Mycoplasma Case Study

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Molecular characterization of Mycoplasma contaminating tissue cultures. Dina, Y,H ,Elshafey*, Abo-shama, U.H. **, Saad, A.A *** * Department of Mycoplasma Research ** Department of Microbiology, Faculty of Veterinary Medicine, Sohag University ***Department of Virology Research– Animal Health Research Institute. ABSTRACT One of the main problems in cell culture unit is mycoplasma contamination. It can extensively affect cell physiology and metabolism. As the applications of cell culture increase in research, industrial production, cell therapy and its importance for diagnostic routine work in selected labs, so more concerns about mycoplasma contamination will arise. In our study, a total of 50 cell cultures from Animal Health Research Institute,…show more content…
The outer layer is instead, a three layered membrane containing sterols. Diameters of these organisms may range from 0.2-0.3 µm and, due to their plasticity, are able to pass through the pores of a 0.2 micron filter with applied pressure. Because the morphology of Mycoplasma is pleomorphic, they occur as two different structural forms during a life cycle: coccidian, a spherical or spheroidal shape, and filamentous, resembling rods. (Davis, 1994). Each batch of live viral vaccine, each lot of master seed virus (MSV), each lot of primary and master cell stock (MCS), and all ingredients of animal origin not steam sterilized should be tested for the absence of mycoplasmas. Solid and liquid media that will support the growth of small numbers of tested organisms such as typical contaminating organisms Acholeplasma laidlawii, Mycoplasma arginini, M. fermentans, M. hyorhinis, M. orale, and M. synoviae should be used. The nutritive properties of the solid medium should be such that no fewer than 100 CFU should occur with each tested organism when approximately 100–200 CFU are inoculated per plate. An appropriate colour change should occur in the liquid media when approximately 20–40 CFU of each tested organism are inoculated. The ability of the culture media to support growth in the presence of product should be validated for each product to be tested, and for each new…show more content…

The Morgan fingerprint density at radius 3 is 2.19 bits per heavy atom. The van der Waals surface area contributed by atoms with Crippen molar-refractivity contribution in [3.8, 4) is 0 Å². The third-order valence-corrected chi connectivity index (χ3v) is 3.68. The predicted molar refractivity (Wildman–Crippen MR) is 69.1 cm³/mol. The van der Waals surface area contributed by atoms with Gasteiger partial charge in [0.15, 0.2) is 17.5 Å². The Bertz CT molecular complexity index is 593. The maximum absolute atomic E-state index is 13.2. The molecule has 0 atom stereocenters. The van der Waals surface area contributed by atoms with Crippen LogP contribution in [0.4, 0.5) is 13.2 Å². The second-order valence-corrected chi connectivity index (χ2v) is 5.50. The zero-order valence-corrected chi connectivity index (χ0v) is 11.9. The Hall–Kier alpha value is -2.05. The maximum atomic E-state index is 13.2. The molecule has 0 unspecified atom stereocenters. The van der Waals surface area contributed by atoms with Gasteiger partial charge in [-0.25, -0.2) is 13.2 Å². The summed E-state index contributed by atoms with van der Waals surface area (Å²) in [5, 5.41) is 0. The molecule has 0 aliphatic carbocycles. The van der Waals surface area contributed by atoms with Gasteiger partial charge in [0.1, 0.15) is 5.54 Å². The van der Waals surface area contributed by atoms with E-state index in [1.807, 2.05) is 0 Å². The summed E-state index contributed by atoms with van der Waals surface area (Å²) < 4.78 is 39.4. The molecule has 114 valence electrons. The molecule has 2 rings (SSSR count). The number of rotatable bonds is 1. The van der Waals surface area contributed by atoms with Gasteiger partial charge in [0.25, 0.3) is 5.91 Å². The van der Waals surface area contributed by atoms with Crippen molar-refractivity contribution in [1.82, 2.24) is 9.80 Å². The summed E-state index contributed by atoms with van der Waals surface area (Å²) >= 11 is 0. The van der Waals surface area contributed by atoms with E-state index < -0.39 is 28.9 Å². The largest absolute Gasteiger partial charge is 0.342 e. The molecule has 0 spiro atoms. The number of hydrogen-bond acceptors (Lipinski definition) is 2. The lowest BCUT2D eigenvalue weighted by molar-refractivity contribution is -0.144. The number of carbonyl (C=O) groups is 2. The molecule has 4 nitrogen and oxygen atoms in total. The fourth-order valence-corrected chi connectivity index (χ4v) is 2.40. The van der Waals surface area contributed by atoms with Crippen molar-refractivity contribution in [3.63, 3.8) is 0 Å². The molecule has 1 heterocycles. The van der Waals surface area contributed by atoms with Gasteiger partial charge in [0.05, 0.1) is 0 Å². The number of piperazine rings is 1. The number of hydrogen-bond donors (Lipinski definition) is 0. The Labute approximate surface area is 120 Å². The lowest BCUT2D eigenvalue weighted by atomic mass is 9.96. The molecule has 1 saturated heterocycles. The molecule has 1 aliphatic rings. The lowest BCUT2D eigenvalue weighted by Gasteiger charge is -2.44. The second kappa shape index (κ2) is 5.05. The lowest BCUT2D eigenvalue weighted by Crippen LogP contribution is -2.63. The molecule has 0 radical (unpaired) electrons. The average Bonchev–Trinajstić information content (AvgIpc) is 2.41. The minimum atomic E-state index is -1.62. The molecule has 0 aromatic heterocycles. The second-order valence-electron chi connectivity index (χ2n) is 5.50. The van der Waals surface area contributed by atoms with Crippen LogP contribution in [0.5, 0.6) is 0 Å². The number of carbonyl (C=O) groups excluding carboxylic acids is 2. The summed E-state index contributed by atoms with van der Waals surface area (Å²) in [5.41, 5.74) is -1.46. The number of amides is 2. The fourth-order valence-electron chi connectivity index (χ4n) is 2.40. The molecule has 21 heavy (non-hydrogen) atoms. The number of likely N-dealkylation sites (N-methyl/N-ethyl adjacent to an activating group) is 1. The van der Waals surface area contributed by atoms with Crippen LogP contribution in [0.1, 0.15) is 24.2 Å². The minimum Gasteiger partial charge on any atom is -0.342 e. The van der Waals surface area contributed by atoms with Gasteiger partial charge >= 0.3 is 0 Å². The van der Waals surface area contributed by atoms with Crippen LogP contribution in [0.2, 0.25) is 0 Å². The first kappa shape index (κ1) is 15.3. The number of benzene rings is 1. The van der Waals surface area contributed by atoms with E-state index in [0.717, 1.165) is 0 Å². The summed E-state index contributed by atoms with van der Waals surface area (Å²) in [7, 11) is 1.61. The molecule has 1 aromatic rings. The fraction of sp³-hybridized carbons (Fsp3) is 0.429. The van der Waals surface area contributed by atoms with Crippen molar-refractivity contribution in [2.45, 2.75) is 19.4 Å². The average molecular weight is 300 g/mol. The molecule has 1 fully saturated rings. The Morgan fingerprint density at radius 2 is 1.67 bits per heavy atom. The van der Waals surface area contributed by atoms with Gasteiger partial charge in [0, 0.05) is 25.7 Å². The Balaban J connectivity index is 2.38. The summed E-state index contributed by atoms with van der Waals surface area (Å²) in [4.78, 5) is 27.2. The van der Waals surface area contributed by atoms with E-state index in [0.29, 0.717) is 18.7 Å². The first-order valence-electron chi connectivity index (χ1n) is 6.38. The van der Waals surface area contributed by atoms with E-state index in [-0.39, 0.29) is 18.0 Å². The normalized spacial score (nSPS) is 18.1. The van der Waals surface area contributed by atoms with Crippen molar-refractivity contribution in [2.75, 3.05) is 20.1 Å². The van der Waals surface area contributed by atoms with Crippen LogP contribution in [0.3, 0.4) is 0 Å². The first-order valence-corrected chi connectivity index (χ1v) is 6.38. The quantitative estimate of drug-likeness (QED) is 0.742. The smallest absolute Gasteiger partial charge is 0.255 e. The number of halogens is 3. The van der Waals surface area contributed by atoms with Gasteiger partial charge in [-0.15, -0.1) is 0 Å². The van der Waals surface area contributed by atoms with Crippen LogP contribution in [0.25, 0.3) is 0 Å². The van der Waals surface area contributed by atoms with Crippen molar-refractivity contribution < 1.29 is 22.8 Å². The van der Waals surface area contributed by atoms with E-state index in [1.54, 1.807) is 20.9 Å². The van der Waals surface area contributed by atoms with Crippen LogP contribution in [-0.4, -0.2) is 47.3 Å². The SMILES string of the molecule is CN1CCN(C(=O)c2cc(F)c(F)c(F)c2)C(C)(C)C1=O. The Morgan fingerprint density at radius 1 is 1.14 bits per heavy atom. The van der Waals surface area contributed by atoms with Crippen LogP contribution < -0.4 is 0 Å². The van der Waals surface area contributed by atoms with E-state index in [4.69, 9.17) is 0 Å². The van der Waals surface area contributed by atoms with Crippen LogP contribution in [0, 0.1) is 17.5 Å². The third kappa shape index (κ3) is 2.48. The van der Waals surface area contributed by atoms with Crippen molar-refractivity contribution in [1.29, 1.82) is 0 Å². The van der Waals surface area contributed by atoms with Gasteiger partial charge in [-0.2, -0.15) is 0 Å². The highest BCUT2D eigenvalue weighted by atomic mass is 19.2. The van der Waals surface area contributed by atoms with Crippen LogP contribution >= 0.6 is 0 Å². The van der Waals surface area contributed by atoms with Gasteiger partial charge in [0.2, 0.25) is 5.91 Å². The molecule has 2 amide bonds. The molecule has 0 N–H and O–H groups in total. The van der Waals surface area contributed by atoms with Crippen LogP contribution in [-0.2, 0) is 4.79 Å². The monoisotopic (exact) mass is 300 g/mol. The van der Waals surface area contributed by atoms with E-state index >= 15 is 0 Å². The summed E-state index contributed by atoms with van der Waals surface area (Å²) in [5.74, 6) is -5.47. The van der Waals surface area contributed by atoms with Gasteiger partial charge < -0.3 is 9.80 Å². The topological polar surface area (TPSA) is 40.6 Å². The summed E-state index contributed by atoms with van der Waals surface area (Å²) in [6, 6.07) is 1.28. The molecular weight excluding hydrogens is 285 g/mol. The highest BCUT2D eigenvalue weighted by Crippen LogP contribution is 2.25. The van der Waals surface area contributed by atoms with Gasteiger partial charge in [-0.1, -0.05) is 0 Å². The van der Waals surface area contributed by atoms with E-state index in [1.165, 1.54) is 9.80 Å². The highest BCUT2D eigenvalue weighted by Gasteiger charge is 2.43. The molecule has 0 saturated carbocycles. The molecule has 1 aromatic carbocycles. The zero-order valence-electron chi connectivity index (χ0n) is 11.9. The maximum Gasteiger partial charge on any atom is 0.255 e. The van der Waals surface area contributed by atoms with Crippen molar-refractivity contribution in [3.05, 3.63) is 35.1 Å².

Mycoplasmas usually adhere to cells but, depending on the species, may fuse with the host cell or even invade it (Balish et al., 2002; Dimitrov, 1993 and Lo et al., 1993). These bacteria deplete the nutrients of cell cultures and interfere with the response of these cells when challenged experimentally(Miyazaki, et al., 1990). Interruption of cell metabolism (Pollack et al., 1997), modulation of the immune response (Chambaud et al., 1999 and D’Orazio et al., 1996), modification of cellular morphology, interference with viral replication, chromosome modifications, or cell transformation may occur (Razin et al., 1998). The identification of these phenomena in accidental or experimental infections may contribute to the understanding of the relationship between mycoplasmas and the host cell (Rottem,

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